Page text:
What is the best kind of gas detector to use in confined spaces?
It can only take seconds to succumb to a hazardous atmosphere in a confined space. That’s why investing in high-quality gas detectors is one of the most important steps you can take to protect workers. But selecting the appropriate monitor for a confined space isn’t a piece of cake; it depends on the space being entered and the type of work being performed.
Unfortunately, there is no one type of gas detector I can recommend to fit every situation. You need to carefully review the needs of your workers and pick the best detector for your confined space.
(Learn more in Working in Confined Spaces? You Need the Right Training)
With a wide variety of products to choose from, let’s take a look at the features you must consider when selecting a gas detector for used in confined spaces.
You must know what you need to measure before you can decide on a detector. If you don’t have an idea of the risks your workers face, it’s time to conduct a hazard assessment.
The types of sensors on your chosen detector should reflect the known and possible atmospheric hazards posed by the confined space it will be used in. Every confined space gas detector must, at the very least, have Hydrogen Sulfide (H2S), Lower Explosive Limit (LEL), Carbon Monoxide (CO), and Oxygen (O2) sensors.
For confined spaces where a specific gas is common, you may want to consider substance-specific sensors. These are available for a wide range of gases including:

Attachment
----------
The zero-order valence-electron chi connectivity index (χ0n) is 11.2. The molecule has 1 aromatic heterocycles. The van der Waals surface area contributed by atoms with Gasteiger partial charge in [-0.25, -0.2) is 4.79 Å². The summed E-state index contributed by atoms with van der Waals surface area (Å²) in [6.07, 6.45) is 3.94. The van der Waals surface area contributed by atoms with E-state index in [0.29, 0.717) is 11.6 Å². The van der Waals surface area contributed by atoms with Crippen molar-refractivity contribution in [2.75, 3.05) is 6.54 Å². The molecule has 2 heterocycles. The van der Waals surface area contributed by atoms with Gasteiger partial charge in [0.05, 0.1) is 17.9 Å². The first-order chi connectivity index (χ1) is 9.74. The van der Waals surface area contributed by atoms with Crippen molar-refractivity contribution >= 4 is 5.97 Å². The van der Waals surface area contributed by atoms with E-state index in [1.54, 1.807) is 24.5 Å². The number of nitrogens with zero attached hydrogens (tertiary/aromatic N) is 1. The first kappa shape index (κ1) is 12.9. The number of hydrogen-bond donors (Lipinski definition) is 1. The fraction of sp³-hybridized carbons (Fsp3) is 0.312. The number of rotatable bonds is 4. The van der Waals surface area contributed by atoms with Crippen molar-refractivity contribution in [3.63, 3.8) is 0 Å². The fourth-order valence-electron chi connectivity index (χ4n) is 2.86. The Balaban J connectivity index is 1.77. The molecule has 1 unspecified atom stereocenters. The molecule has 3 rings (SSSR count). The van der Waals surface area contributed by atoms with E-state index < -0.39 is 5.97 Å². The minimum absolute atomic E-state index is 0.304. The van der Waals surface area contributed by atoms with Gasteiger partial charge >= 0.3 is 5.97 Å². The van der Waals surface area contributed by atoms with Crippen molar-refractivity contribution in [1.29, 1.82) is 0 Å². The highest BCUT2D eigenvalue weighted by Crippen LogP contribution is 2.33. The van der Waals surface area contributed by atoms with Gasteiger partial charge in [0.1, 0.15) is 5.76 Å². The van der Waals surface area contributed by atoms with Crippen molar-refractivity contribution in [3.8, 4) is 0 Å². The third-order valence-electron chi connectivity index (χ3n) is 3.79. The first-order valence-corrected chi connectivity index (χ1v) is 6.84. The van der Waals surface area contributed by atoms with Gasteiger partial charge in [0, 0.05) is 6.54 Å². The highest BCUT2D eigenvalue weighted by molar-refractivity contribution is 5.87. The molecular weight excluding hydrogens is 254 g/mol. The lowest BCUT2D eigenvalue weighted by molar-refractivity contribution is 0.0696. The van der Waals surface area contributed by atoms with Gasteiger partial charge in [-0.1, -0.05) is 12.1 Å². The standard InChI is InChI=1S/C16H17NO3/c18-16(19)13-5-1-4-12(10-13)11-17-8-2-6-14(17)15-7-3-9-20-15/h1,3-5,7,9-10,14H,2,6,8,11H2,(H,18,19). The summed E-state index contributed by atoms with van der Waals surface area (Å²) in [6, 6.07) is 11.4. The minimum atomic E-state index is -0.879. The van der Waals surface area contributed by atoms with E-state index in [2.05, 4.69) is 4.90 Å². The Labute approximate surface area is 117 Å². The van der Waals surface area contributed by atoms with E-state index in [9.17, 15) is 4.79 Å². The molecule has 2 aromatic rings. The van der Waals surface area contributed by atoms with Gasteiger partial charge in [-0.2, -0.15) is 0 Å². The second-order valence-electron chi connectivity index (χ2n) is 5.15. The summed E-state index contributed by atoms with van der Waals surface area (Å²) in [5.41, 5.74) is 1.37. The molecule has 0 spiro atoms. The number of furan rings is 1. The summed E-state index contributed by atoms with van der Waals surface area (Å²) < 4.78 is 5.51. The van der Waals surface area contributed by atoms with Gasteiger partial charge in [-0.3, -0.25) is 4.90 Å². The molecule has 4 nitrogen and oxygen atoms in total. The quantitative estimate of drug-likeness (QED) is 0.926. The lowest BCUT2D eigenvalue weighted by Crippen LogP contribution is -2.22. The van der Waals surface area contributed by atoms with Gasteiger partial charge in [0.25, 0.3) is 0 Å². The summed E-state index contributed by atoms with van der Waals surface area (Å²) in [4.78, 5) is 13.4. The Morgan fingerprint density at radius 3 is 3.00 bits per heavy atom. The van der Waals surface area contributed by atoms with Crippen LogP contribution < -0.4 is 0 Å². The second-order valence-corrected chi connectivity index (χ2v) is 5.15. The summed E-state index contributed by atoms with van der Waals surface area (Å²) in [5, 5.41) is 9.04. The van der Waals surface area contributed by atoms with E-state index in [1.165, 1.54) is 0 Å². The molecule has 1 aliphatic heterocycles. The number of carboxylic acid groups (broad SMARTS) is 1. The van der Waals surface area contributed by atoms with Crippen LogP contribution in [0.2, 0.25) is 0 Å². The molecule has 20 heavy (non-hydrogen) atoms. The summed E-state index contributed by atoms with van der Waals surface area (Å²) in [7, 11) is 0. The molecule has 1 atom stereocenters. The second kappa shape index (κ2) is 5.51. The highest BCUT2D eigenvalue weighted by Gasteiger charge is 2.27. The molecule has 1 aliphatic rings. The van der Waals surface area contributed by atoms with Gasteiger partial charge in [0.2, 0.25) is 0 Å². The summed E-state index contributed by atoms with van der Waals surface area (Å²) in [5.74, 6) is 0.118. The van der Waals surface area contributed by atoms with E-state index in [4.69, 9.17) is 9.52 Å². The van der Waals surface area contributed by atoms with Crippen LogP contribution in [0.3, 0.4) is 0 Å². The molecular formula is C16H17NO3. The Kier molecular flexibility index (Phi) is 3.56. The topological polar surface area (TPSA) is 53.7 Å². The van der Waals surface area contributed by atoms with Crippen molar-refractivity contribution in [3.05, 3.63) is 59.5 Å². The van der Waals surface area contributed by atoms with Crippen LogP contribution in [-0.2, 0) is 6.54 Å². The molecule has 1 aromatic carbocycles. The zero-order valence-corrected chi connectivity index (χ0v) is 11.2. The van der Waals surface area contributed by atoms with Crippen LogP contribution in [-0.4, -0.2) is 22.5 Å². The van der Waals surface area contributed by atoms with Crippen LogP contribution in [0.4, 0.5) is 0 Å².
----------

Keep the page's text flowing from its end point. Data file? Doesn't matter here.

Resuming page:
- Sulfur dioxide
- Nitrogen dioxide
For confined spaces where contaminants can vary widely (e.g., in sewers), using both a chemosorption (MOS) sensor that responds to a wide range of contaminants and several substance-specific sensors may be the safest approach.
Most instruments are classified for intrinsic safety. This means that their design prevents the possibility of ignition. While many devices are certified for use in Class I hazardous locations, some confined spaces require devices carry the classification for use in Class II locations, as well. Class II groups refer to “combustible dusts” and may be necessary for applications like in grain silos.
Ease of Operation
If a device is too complicated for a worker to easily use, it will likely be neglected. Gas detectors should be simple and straightforward. Confined spaces often have little room to maneuver in, so it’s critical that workers can use the device without adjusting settings or trying to figure out how to use complex features.
Confined spaces can be dark and noisy, so it’s essential that gas detector alarms be sufficient to get the attention of the user – this means loud and highly visible. Look for buzzers, flashing lights, explanatory messages, and built-in vibrator alarms.
Taking the above factors into consideration, infrared sensors are often a good choice for use in confined spaces. These instruments consist of a gas cell through which infrared radiation passes, thereby allowing an atmosphere to be tested somewhat remotely. Since infrared sensors cannot detect hydrogen, some applications may necessitate the use of a catalytic sensor as well.
I highly recommend trying a device prior to purchase. While performance information and feature descriptions are helpful, nothing truly replaces trying a gas detector out under similar conditions to the ones where it will be used.
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